GeoLog

GeoLog

Imaggeo on Mondays: The polje between sky and Earth

Imaggeo on Mondays: The polje between sky and Earth

Poljes are one of the most impressive features existing in karst landscapes. These large flat closed depressions are prone to regular flooding that can form temporary lakes on their surface. Planinsko Polje [in Slovenia] is surely the most famous example of polje existing. The highest floods can reach up to 8 metres above the gauging station and last for more than two months. The lake is then more than 10km squared large, which strongly modify the daily life of the inhabitants living in the polje surroundings.

Description by Cyril Mayaud, as it first appeared on imaggeo.egu.eu

Imaggeo is the EGU’s online open access geosciences image repository. All geoscientists (and others) can submit their photographs and videos to this repository and, since it is open access, these images can be used for free by scientists for their presentations or publications, by educators and the general public, and some images can even be used freely for commercial purposes. Photographers also retain full rights of use, as Imaggeo images are licensed and distributed by the EGU under a Creative Commons licence. Submit your photos at http://imaggeo.egu.eu/upload/.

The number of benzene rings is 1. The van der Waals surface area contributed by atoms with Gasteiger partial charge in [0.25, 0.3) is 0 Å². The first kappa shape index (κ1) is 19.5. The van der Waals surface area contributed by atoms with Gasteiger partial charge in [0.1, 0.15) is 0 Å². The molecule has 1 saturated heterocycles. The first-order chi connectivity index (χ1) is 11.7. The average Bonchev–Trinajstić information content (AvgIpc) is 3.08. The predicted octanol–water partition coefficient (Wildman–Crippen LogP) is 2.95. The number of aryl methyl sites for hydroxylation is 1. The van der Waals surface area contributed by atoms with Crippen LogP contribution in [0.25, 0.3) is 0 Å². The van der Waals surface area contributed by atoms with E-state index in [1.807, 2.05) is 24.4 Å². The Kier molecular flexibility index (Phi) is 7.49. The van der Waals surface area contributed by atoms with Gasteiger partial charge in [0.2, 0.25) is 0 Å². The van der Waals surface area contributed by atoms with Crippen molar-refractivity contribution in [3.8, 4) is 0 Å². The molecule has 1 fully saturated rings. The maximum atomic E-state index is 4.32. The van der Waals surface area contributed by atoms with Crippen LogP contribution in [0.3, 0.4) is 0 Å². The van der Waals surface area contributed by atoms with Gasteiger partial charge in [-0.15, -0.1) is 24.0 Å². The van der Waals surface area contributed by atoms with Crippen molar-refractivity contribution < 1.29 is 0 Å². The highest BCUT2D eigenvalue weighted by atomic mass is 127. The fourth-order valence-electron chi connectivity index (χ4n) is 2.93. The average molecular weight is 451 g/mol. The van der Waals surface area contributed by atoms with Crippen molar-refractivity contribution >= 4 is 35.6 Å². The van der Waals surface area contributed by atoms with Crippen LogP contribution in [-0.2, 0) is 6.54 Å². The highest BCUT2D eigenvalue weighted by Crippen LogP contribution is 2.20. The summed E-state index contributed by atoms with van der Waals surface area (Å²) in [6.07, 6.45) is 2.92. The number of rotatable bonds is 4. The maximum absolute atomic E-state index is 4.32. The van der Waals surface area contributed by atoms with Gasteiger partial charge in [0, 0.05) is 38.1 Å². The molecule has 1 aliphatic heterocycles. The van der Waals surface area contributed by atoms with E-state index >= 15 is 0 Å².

Gender equality and equal opportunities – keep the discussion going!

Gender equality and equal opportunities – keep the discussion going!

Why do I feel uncomfortable as the only woman in a meeting? Why do they gossip about the male postdoc who is supervising three female MSc students? Have I really been asked to give this presentation just because I am a woman? It was thanks to all the work and reading I was doing for our study about gender inequality in the geosciences that I realised it is not ok I have to ask myself these questions.

In early 2018, it was my colleague and friend Andrea who came up with the idea to conduct an online survey about how geoscientists perceive gender stereotypes and inequality in their work environment. This was initially planned as a contribution to a session at the EGU General Assembly 2018. But once we realised how much this topic resonated in our community, we decided to aim for a publication in a scientific journal. ‘We’ are five early career hydrologists: Andrea Popp, Tim van Emmerik, Sina Khatami, Wouter Knoben and myself. None of us had prior experience conducting and analysing surveys, so we had to learn on the fly how to ask unambiguous questions and give the right number of possible answers. In just one month, more than 1200 people had participated in the online survey and we worked hard over the summer to analyse the results and write a story around them.

One and a half years later – after struggling with rejections from several geoscience journals – our study was finally accepted for publication in Earth and Space Science. We are happy to be able to contribute to the current conversation on this topic, which has been receiving more attention online (such as the Nature Geosciences Editorial “Of rocks and social justice” and a blog post from the EGU Hydrological Sciences division blog by Bettina Schaefli from the University of Bern.